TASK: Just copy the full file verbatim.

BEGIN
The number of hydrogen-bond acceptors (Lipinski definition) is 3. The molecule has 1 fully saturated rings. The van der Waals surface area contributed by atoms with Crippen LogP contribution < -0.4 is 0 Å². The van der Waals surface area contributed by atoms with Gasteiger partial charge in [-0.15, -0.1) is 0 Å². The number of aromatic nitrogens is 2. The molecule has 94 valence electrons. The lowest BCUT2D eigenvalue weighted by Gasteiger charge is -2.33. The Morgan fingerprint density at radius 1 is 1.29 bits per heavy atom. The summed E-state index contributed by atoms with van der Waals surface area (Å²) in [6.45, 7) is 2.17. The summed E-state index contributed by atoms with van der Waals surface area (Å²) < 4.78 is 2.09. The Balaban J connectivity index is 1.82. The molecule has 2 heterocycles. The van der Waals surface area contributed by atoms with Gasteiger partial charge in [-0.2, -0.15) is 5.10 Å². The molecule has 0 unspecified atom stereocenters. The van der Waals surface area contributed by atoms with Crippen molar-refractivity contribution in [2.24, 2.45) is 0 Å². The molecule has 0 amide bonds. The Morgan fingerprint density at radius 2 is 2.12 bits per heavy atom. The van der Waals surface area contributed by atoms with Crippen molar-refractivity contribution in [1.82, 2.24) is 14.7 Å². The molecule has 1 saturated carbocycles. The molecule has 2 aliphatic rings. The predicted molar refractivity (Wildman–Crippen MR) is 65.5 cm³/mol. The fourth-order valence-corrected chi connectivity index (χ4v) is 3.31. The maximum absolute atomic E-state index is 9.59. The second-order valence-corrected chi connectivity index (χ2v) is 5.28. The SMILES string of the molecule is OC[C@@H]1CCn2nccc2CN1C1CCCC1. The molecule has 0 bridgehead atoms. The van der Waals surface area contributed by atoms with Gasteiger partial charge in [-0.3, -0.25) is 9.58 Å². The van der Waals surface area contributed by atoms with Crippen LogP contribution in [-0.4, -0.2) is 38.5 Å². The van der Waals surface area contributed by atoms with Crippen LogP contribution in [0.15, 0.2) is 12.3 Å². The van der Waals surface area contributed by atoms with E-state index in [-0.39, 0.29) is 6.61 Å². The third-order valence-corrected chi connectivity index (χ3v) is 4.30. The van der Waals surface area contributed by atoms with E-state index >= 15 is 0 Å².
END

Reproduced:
The number of hydrogen-bond acceptors (Lipinski definition) is 3. The molecule has 1 fully saturated rings. The van der Waals surface area contributed by atoms with Crippen LogP contribution < -0.4 is 0 Å². The van der Waals surface area contributed by atoms with Gasteiger partial charge in [-0.15, -0.1) is 0 Å². The number of aromatic nitrogens is 2. The molecule has 94 valence electrons. The lowest BCUT2D eigenvalue weighted by Gasteiger charge is -2.33. The Morgan fingerprint density at radius 1 is 1.29 bits per heavy atom. The summed E-state index contributed by atoms with van der Waals surface area (Å²) in [6.45, 7) is 2.17. The summed E-state index contributed by atoms with van der Waals surface area (Å²) < 4.78 is 2.09. The Balaban J connectivity index is 1.82. The molecule has 2 heterocycles. The van der Waals surface area contributed by atoms with Gasteiger partial charge in [-0.2, -0.15) is 5.10 Å². The molecule has 0 unspecified atom stereocenters. The van der Waals surface area contributed by atoms with Crippen molar-refractivity contribution in [2.24, 2.45) is 0 Å². The molecule has 0 amide bonds. The Morgan fingerprint density at radius 2 is 2.12 bits per heavy atom. The van der Waals surface area contributed by atoms with Crippen molar-refractivity contribution in [1.82, 2.24) is 14.7 Å². The molecule has 1 saturated carbocycles. The molecule has 2 aliphatic rings. The predicted molar refractivity (Wildman–Crippen MR) is 65.5 cm³/mol. The fourth-order valence-corrected chi connectivity index (χ4v) is 3.31. The maximum absolute atomic E-state index is 9.59. The second-order valence-corrected chi connectivity index (χ2v) is 5.28. The SMILES string of the molecule is OC[C@@H]1CCn2nccc2CN1C1CCCC1. The molecule has 0 bridgehead atoms. The van der Waals surface area contributed by atoms with Gasteiger partial charge in [-0.3, -0.25) is 9.58 Å². The van der Waals surface area contributed by atoms with Crippen LogP contribution in [-0.4, -0.2) is 38.5 Å². The van der Waals surface area contributed by atoms with Crippen LogP contribution in [0.15, 0.2) is 12.3 Å². The van der Waals surface area contributed by atoms with E-state index in [-0.39, 0.29) is 6.61 Å². The third-order valence-corrected chi connectivity index (χ3v) is 4.30. The van der Waals surface area contributed by atoms with E-state index >= 15 is 0 Å².